[whatwg] [html5] tags, elements and generated DOM

Ian Hickson ian at hixie.ch
Thu Feb 23 18:34:00 PST 2006

On Wed, 6 Apr 2005, Lachlan Hunt wrote:
> Ian Hickson wrote:
> > On Wed, 6 Apr 2005, Lachlan Hunt wrote:
> > > > The <body> will always be implied, though.
> > > 
> > > Not in a conforming SGML parser...
> > 
> > Yeah, I meant in browsers, not per SGML.
> Ok, fair enough.  But can you explain why Opera doesn't when in 
> standards-compliant mode, as I explained in my previous e-mail.  Is it a 
> bug or intentional?


> > According to the HTML spec, the handling of the above is completely 
> > undefined since it is invalid. (Note that something being invalid or 
> > non-conformant does _not_ make the rendering undefined in most cases 
> > in Web Apps 1 / HTML5. That's one of the main things I'm making sure 
> > of.)
> Ok, if the spec is going to address this, then I think it should say something
> like:
>   "If a required element with an optional start-tag is entirely missing
>    from the document, a user agent *may* imply it and include it within
>    the DOM.  Missing elements with required start-tags *must not* be
>    automatically implied.

It's been defined much more explicitly. Let me know if the current text 
doesn't satisfy you.

>   "Note: It is common for existing user agents to automatically imply
>    both the head and body elements, even when those sections are omitted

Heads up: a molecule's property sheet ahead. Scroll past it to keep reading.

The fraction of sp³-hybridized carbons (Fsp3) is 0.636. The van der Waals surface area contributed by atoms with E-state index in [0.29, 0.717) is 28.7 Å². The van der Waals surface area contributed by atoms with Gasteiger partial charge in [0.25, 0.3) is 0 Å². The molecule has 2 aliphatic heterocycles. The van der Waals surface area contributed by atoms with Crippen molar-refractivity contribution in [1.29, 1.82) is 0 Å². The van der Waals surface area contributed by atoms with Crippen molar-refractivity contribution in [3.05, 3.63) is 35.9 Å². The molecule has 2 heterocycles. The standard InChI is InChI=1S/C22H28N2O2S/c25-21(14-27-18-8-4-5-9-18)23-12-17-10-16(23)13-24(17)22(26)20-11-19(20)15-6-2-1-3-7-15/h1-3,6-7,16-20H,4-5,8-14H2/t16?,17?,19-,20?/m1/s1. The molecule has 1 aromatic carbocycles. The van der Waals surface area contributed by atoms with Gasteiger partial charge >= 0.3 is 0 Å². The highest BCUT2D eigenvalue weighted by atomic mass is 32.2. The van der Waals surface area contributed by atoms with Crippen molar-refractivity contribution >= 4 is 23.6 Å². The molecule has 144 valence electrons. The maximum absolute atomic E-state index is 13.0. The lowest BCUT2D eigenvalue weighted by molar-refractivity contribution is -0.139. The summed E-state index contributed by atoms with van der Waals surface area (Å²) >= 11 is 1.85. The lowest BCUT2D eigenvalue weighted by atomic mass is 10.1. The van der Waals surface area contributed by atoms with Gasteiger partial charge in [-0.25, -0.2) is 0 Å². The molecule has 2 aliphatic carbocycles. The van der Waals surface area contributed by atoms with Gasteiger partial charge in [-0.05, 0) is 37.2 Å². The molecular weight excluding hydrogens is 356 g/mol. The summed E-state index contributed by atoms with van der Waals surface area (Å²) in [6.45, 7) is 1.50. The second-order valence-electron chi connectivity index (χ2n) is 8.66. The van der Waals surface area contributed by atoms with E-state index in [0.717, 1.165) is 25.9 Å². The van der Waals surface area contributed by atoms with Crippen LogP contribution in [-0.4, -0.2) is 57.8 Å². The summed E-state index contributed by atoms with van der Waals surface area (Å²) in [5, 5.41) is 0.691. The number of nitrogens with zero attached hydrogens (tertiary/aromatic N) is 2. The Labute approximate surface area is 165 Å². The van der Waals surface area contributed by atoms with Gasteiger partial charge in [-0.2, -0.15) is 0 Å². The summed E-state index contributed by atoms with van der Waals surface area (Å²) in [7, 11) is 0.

>    entirely from the document markup."

I haven't included this. Do you think I should?

> I used "may", because if "must" or "should" were used instead, it may 
> conflict with anything the SGML spec says on the matter and it would 
> make OpenSP, and thus the validator, non-conformant.  I would stick with 
> "may" because, as I showed previously, existing UAs don't do the same 
> for <tbody>.

OpenSP and the validator are already non-conformant to HTML5 for many 
other reasons unrelated to parsing (e.g. they don't do attribute value 
conformance checking).

> I included the part about start-tags because elements like <li> (which 
> require a start-tag) do not be implied by existing UAs when they are 
> missing.

Indeed. This is all fully defined by HTML5 now.

> Also, while on the topic of handling invalid documents, is this spec 
> going to attempt to address the <x><y></x></y> problem?

Yes, that is covered and fully defined too, using a variation of what 
Mozilla and Safari do as the basis for the specification.

> > > Opera and OpenSP correctly don't imply the missing head element.
> > 
> > I'm not sure what you mean by "correctly" here
> Well, I read somewhere that OpenSP is "the reference implementation" of 
> SGML, so I assumed that means what it does is correct.

So what if the spec and the implementation disagree? :-)

> > since an HTML4 document without a <title> is invalid and thus parsing 
> > is undefined in HTML4.
> Is it not defined by SGML either?  I really must get a copy of 
> Goldfarb's SGML Handbook later and check for sure.

Not as far as I recall, certainly.

Ian Hickson               U+1047E                )\._.,--....,'``.    fL
http://ln.hixie.ch/       U+263A                /,   _.. \   _\  ;`._ ,.
Things that are impossible just take longer.   `._.-(,_..'--(,_..'`-.;.'

More information about the whatwg mailing list